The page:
Al: Maxing out that plan.
Joe: And he’s like I need to save some more money and I have another side hustle on the way. He’s got a little female friend, 25 years old, same age. Wonder if there’s a romance budding there potentially.
Al: It’s possible.
Joe: And so he’s like with his other business can we- what can we do? Can we save some more money?
Al: Well it’s a good question and so first off you can have another pension plan in another business. However you got to be mindful of the contribution limits. Because in some cases they get added together. For example, if you set up a 401(k)- guess you couldn’t really set up a Solo K and the new business unless they get married. So you might want to get married, Johnny G. But you could set up a Safe Harbor. But your friend who’s already maxing out her 401(k) couldn’t add any more. Because you only get one 401(k) amount per year, that’s $19,500 at your age; $26,000 if you’re 50 and older. So you only get one. Now you Johnny could put more in because you could put in $13,500 into a Simple so you could put in another $6000 into a 401(k). So it would work for you Johnny, but not for your friend.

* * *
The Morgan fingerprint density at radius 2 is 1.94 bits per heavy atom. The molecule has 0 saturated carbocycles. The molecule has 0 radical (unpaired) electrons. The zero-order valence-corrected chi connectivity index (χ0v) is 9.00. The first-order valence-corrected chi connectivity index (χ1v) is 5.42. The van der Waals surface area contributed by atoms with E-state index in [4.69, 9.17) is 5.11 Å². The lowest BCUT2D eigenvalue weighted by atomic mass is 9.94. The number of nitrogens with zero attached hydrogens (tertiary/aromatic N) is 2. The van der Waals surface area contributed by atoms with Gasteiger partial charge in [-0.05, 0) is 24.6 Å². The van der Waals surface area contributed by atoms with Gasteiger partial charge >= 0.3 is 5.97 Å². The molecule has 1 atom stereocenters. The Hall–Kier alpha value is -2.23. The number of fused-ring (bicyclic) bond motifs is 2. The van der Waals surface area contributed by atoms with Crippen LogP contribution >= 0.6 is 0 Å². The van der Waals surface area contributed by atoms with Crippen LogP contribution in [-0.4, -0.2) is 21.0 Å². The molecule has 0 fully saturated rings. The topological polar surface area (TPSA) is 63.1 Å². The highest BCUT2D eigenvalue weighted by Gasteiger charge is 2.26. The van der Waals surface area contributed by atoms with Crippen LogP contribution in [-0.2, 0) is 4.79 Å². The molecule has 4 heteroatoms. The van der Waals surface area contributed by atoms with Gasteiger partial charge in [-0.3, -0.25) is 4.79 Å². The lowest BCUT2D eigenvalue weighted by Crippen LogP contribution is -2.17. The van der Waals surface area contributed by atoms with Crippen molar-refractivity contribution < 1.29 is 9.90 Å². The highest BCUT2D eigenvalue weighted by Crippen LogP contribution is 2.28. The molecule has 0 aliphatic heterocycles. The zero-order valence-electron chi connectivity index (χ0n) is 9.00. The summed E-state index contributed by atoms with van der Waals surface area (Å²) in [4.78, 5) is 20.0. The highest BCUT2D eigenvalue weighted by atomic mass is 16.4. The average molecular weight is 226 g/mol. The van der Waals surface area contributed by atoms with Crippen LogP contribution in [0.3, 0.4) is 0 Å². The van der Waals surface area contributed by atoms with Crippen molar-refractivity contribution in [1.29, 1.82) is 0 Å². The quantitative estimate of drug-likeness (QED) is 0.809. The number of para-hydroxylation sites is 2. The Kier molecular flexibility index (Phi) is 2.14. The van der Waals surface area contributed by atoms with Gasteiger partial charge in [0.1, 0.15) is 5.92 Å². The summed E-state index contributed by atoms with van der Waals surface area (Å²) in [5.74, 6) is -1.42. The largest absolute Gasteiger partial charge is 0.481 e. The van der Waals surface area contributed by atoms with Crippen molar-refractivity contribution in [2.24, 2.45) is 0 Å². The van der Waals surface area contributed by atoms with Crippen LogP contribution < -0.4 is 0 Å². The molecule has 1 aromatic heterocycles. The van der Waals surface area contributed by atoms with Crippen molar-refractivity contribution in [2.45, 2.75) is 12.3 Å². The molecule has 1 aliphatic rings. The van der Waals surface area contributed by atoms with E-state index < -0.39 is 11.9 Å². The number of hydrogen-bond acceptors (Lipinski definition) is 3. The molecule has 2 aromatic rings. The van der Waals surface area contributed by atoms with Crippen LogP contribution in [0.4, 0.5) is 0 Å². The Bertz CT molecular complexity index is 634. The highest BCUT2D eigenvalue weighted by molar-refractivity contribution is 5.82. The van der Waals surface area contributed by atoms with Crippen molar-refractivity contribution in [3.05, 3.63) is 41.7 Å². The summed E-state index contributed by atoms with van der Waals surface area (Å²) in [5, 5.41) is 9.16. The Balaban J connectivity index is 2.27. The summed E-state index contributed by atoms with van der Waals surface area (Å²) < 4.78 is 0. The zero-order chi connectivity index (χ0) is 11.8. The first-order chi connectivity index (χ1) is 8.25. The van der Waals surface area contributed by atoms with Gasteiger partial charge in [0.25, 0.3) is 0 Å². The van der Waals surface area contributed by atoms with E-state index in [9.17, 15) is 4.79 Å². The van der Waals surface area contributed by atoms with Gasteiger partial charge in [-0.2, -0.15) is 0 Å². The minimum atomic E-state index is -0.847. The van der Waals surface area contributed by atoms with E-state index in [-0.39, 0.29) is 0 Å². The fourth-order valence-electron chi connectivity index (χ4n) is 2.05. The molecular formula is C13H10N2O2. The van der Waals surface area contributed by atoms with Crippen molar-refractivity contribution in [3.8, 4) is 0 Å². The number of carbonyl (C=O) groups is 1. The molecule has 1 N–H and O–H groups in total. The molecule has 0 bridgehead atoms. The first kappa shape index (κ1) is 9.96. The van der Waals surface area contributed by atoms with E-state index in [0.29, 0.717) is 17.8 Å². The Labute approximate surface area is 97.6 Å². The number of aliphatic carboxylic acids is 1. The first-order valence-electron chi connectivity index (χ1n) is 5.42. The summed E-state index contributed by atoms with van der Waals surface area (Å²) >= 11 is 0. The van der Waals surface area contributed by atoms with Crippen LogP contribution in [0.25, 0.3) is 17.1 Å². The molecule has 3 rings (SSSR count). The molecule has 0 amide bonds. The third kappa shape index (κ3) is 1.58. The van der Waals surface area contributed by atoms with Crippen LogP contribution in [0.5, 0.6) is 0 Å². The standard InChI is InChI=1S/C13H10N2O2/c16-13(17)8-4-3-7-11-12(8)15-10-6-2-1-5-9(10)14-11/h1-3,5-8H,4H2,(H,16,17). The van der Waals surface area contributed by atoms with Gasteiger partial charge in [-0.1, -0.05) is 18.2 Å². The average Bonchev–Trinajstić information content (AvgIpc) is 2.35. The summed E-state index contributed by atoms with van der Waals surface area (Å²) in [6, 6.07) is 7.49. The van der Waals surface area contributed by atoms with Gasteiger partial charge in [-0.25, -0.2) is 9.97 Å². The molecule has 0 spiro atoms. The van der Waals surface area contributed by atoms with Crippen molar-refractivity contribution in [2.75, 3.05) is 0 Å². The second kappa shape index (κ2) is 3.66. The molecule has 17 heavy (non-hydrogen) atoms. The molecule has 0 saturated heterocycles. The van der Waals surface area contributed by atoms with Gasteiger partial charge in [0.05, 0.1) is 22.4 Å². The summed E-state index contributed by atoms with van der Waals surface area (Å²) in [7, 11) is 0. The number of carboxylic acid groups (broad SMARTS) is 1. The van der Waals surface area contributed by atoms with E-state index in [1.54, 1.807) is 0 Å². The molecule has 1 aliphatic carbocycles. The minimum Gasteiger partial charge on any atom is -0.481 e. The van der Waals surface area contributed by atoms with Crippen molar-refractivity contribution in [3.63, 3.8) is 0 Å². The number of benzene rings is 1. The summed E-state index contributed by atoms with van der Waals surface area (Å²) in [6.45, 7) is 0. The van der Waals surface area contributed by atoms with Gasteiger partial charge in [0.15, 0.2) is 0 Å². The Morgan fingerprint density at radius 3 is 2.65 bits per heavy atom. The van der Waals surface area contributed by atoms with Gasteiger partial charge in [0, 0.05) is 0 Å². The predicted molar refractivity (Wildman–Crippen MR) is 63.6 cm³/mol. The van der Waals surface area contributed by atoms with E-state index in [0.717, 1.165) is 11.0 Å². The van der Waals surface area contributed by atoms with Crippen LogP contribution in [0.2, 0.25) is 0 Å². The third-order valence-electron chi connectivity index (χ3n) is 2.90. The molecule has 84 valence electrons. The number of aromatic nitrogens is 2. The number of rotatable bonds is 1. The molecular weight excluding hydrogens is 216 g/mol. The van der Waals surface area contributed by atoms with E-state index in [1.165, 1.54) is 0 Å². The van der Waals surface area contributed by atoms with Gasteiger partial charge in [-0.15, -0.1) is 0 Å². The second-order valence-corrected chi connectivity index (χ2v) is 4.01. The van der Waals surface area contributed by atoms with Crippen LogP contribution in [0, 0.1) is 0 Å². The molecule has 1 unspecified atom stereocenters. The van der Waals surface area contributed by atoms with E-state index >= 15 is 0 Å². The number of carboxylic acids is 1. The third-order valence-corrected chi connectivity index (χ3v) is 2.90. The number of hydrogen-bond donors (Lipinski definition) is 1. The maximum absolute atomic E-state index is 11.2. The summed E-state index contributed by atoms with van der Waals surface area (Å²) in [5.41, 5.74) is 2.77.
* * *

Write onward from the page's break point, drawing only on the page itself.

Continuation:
Joe: So what you’re saying because he’s maxing out the Simple plan and the max contribution for a Simple plan is roughly what, $13,000?
Al: It’s $13,500.
Joe: So if he set up a 401(k) plan, he couldn’t put the full $19,000 in?
Al: No, because they get added together for that purpose of the total contribution of $19,500.
Joe: How about- and then a Simple IRA is an IRA. So he couldn’t necessarily set up a SEP? Or could he?
Al: He could do a SEP. See that would work for both of them. So you could set up a SEP and then it’s 25% of your profits if you’re a sole proprietorship or 25% of your salary if you’re an S Corp. So that could work potentially. You just can’t have two contribution plans. And I know this gets confusing because you can do a Roth contribution or an IRA contribution that doesn’t count towards the 401(k) or the Simple IRA. But a Simple IRA and a 401(k) have the same limit of $19,500 if you’ve already maxed out your Simple which is $13,500. You wouldn’t have another plan like that in your company but you could be working for another company which is exactly what he’s saying.